My experiences have contributed quite a lot throughout my life. I indeed found my passion for electronic music, especially when I moved to the U.S., in Miami. I was studying Music Business there and had a couple of classes that taught me how to make music on Logic, but not enough to consider it an entire production course. So I decided to teach myself how to make music and bought my first MIDI keyboard. The music scene in Miami is broad and niche. There weren’t many parties going on, but the few that were happening would host amazing producers and DJs worldwide, as well as locals. I was getting into House, Microhouse, and Rominimal, as well as Jazz, and befriended some really talented music connoisseurs as well as musicians that opened a vortex, musically speaking. During that time, I was trying to extrapolate the chords and rhythms of jazz and come up with original melodies and chord progressions on the piano. As a classically trained pianist, I had the facility to know what sounded good with what, but I knew that I had to dig more into the culture and do way more research. I was listening to a lot of different radio shows and mixes on Soundcloud and bought my first records. Funny enough, it was there where I got acquainted with Yoyaku, one of my favorite labels to this day, and that led to discovering Roger’s music too. By the end of my college course at MDC, I released my first EP with Miami’s ‘Future Culture Records’, which gave me a lot of confidence to push my sound even more. I then decided to move to Amsterdam and give a shot at expanding my craft in one of the places I truly respect most, artistically and innovatively. If I have to describe my sound at the beginning, it was very much focused on melodic house and progressive, and also tribal. I was playing around with some VST plugins, so I didn’t really know what I truly wanted to focus on a bit all over the place if you ask me. My direction of music now is way more structured. I know what I like and what I don’t like, and what I want to transmit to the dancers/listeners. The goal is to tell stories that are truthful and that women can relate to, even if it’s just by using music without lyrics. I want to continue creating music that doesn’t really fixate on any genre or protocol, as I perceive music as the seasons: it changes. So for now, what you will hear from me is always going to remain in the electronic spectrum, with house-breakbeat elements, that can become lighter or darker throughout time. I’m forever learning and inspired.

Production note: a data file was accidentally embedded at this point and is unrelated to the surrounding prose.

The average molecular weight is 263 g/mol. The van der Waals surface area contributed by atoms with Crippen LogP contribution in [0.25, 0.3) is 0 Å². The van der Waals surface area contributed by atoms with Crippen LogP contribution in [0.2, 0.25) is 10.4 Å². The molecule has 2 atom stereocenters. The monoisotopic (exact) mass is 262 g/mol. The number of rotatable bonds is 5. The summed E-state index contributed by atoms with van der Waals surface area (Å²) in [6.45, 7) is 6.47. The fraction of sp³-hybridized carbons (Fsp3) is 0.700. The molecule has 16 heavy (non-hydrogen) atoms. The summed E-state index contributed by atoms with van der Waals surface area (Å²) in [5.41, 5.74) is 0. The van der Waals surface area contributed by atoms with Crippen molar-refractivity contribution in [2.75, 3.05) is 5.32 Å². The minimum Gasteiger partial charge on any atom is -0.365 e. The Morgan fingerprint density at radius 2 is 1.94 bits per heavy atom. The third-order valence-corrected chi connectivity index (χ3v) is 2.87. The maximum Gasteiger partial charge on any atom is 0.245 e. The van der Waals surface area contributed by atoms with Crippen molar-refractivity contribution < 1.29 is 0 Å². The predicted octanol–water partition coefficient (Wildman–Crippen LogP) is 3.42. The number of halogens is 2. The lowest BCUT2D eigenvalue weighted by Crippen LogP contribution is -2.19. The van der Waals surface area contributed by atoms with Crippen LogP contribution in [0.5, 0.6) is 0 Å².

What are you mostly crafting your inspiration from in your musical creativity?

Definitely by experiences with people, loved ones, and symbols that may appear in my dreams or in everyday life. Conversations as well,  I have with people at any given time. Sometimes I would just start recording the conversation of strangers or between me and my friends, and that would give me food for thought to go deeper to a specific object. Being a bit of an existential person, I often times try to grasp the meaning of things and try to unfold the truths behind the facades. I also draw inspiration from long bike rides, books, and moments in nature.

Together

What made you two start collaborating on your upcoming EP “The Come Down”?

Roger: We met during the first summer in the ‘covid-era’ and immediately felt a strong connection, as friends and on a creative level. Its easy to collab and be experimental when you feel comfortable around each other. 

Joiah: Indeed. I was very enthusiastic to make music with Roger, as I was already familiar with his music and sound. Every time we sat down and made music together, something unexpected would happen, and we would both start laughing like “ wow this is sick”.

How did your individual sounds complement each other during the creative process of your EP?

Roger: For me it was amazing to work with a vocalist finally. Joiah’s musicality made it easy to convey ideas and we both weren’t afraid to try new things to see where it might take us. 

Joiah: Out of all of the jams we did together at Roger’s place, these tracks were definitely tailored in a special way. We were living in uncertain times and I would imagine coming back from a party and having a comedown. Then from the music, everything took shape, and the lyrics, even though simple, had a lot of meaning to them. 

What is your connection to the Muted Noise label and what made you decide to release an EP on it?

Roger: Ever since I have started DJing I’ve always been a big fan and supporter of the US West-Coast house/techno scene and I was delighted when I got contacted by Halo, asking me to remix H-Foundation’s ‘Hear Dis Sound’, celebrating 20yrs since it was originally released. Halo and I always kept in touch and he immediately sent me a DM when I posted some IG previews of the tunes we were cooking up. His enthusiasm and the fact it made a lot of sense style wise is what made it all happen.

Joiah: I personally discovered Muted Noise via Roger really. We were chillin at home, then all of a sudden he gets a message from Halo saying that he really like the snippet of the song.

How would you describe the sound and vision for the EP?

Roger: The sound of this EP is very reminiscent of the early 2000s (progressive house). Its one of the reasons we knew it would fit well on Halo Varga’s Muted Noise label. It was created out of love and frustration. As we mentioned earlier, it was made during the first months of the COVID-19 pandemic, so there was an urge to speak out and reclaim our freedom. To question what freedom really is. The pandemic feels like a lifetime ago, it’s hard to think back and feel that frustration again (let’s not do that, haha), but I remember it felt great at that time to capture that frustration and turn it into something beautiful.

Joiah: For me, the sound and vision of the EP was meant to tackle the nostalgia of partying and the existentialist feeling of having your freedom taken away from you all of a sudden.

GET THE RECORD HERE